4. 4. Steps for Autosync imagery into a seamless ortho image that includes the complete set of images. 1. Create a file storage system for saving the Autosync project (.lap), output (.img), and summary report files (.html). We created file folders as listed in Table 1. Folder Name File Type Project Files .lap Output Orthos .img Summary Reports .html Table 1 2. Using the (naip_1- 1_2n_ga139_2006_1.sid) reference image we georeferenced the raw aerial imagery. Figure 5 shows the Autosync Interface. Figure 6 Mosaicing Mr. Sid Raw Reference Mosaicing is the process of joining several Image Image smaller overlapping images into one larger seamless image. In this process several functions are used to generate a seamless image appearing to have been taken at one time and not as several individual images. The amount of data that has to be processed is especially large when using raster datasets as the ones used in this project. Each of our digital images were approximately 300 Mb. We utilized the Mosaic Tool in Erdas Imagine 9.1. In this process all 35 images were brought into the tool. From here we created new cutlines. Cutlines are the seams at which the images are joined together. We also Corresponding used a smoothing and feathering filter at 0.5 GCP’s pixels width. The Smoothing Filter applies a blurring filter along each side of the newly generated cutlines. The Feathering Filter softens the edges of the cutline by blending all of the pixels within a fixed distance. Before Figure 5 running the mosaic we used the Exclude Areas tool which allowed us to create temporary Areas 3. The orthometric correction occurs when of Interest (AOI) files to be excluded from the we utilize the Hall County DEM shown statistics and histogram calculations used to in Figure 6. perform the other image enhancement tools. We then Color Balanced the images in a linear fashion. This function attempts to remove 4. After the images are both geo- and brightness variations found across the mosaic. ortho-corrected we then mosaicked the ~ 3~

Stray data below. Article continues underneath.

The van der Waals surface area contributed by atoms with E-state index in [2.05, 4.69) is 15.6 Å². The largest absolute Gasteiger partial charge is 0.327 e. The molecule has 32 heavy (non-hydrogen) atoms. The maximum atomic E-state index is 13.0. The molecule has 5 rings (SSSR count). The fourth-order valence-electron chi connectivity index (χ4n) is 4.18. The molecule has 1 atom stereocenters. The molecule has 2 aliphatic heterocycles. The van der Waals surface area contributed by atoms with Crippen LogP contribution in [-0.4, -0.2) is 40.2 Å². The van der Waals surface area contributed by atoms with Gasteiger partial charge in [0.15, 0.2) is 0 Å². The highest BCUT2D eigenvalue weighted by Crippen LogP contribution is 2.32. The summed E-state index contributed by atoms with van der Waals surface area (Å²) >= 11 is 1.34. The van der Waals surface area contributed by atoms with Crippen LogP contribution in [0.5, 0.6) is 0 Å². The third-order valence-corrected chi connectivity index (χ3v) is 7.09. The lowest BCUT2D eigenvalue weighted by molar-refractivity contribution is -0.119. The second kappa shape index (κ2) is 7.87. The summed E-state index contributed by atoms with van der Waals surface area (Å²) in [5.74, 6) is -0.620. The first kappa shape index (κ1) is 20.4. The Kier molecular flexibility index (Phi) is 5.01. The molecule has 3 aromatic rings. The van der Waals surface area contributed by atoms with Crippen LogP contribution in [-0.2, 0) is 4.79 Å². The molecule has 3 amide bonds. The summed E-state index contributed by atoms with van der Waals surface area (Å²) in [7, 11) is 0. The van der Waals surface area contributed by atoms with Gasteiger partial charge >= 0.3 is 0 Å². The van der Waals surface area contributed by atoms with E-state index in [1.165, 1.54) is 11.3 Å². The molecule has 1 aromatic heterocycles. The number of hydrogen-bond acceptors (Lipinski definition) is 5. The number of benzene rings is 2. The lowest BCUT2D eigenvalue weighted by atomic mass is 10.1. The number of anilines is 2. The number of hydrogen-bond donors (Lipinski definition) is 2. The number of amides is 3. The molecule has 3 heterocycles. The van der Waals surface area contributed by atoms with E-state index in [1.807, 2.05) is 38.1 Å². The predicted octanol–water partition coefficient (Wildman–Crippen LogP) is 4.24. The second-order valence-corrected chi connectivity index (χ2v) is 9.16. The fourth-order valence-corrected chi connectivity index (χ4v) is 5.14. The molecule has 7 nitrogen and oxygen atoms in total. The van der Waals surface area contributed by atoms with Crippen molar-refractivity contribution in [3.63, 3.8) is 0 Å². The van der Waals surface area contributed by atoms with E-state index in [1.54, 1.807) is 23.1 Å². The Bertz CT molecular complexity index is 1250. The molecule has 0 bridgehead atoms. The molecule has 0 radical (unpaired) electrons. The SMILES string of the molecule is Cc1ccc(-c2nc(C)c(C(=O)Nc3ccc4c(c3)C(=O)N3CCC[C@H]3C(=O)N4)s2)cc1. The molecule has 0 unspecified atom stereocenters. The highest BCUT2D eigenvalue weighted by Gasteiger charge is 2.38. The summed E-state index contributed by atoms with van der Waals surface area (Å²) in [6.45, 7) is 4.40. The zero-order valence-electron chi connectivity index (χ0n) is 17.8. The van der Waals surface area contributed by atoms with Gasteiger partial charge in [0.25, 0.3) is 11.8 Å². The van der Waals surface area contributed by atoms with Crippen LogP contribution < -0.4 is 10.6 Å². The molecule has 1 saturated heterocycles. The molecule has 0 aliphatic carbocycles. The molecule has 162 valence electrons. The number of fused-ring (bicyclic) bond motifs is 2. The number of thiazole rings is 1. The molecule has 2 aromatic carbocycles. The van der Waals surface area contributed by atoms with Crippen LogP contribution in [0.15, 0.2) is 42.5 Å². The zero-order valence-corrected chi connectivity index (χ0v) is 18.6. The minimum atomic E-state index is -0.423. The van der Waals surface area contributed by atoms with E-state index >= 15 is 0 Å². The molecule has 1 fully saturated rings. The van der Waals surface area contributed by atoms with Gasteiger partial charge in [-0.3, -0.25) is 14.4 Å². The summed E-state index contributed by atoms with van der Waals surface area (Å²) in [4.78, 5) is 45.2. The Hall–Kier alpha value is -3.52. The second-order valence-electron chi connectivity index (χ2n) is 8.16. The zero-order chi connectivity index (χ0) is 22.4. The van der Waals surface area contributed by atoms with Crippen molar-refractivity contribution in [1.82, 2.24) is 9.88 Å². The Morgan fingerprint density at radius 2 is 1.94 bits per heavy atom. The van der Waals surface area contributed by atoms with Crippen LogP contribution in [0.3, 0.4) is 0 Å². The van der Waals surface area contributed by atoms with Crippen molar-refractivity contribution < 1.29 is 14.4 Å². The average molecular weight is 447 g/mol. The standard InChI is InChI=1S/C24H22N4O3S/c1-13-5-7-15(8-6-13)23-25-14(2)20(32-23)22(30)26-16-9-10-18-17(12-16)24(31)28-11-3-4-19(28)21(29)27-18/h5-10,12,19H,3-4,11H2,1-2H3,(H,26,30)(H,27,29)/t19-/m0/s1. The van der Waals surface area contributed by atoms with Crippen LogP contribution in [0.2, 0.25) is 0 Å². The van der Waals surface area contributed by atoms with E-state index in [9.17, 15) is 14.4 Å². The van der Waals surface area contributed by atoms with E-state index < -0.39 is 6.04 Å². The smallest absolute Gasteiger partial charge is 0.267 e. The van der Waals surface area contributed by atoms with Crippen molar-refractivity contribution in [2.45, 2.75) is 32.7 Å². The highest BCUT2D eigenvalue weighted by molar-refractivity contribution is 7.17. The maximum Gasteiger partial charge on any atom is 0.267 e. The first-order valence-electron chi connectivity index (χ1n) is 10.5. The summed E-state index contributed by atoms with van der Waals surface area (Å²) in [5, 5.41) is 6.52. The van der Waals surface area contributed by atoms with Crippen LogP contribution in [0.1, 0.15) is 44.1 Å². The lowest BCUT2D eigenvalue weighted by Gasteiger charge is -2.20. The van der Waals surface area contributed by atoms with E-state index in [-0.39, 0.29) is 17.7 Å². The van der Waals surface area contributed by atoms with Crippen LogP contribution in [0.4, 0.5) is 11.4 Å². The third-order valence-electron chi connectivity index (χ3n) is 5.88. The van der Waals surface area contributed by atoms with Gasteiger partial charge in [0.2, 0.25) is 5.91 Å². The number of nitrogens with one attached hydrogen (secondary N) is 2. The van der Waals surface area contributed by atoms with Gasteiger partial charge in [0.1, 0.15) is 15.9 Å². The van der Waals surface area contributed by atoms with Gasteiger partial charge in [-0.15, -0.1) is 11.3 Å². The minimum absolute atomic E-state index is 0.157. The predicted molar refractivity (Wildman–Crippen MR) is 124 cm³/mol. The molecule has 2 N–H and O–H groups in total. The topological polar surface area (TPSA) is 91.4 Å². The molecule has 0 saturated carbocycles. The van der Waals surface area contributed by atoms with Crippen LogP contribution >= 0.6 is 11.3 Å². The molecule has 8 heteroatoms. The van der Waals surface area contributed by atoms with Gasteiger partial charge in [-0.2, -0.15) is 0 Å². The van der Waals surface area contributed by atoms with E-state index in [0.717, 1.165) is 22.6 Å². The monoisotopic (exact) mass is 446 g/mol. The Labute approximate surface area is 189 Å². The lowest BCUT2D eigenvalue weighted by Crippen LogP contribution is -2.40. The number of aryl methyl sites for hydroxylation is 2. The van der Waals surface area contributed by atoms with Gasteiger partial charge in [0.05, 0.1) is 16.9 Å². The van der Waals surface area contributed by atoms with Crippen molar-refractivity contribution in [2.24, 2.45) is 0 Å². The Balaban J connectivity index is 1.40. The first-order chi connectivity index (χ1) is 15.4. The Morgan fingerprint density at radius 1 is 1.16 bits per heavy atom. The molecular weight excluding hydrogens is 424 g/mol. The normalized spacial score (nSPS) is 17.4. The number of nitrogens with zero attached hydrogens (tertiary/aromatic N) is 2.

5. 5. the Color Balancing calculations. Color Balancing This function attempts to remove the brightness variations in images before they are mosaicked by assuming the variations can be modeled as a surface. Histogram The process of Matching determining a lookup table that converts the histogram of one band of an image to resemble another histogram. Table 2 Definitions from the (Erdas Imagine Figure 7 Image shows “Hot Spot” reflection 9.1 Online Field Guide Vol.1 and Vol. 2). from Lake Lanier. Finally, we used the Histogram Matching Figure 8 shows the Mosaic Tool interface where function which creates a new histogram for all of all of the above user options can be accessed. the images to be mosaicked by matching them to The mosaic process required several hours to one another. A description of each tool is found complete because of the size of all of the raster in Table 2. (Erdas Imagine Online Field Guide data files to be joined. We attempted several Vol. 1 and Vol. 2) methods to decrease production time of this step. In the end the fastest method was to process all of the images at one time. This Tool Function method gave the best overall appearance to the mosaicked ortho-image and required the least Smoothing Filter The process of amount of time to complete. applying a blurring filter along both sides of the cutline to soften the transition between the mosaicked images. Feathering Filter The process of softening the edges along the cutline of the mosaicked images by blending all of the pixels within a set distance. Exclude Areas Allows the user to create Areas of Interest which are excluded from the statistics and histogram calculations on which the processes depend. Although they will be Figure 8 processed, they will not influence the Histogram Matching, Figure 9 shows the mosaiced ortho-image which Image Dodging, and is now suitable for scientific analyses. ~ 4~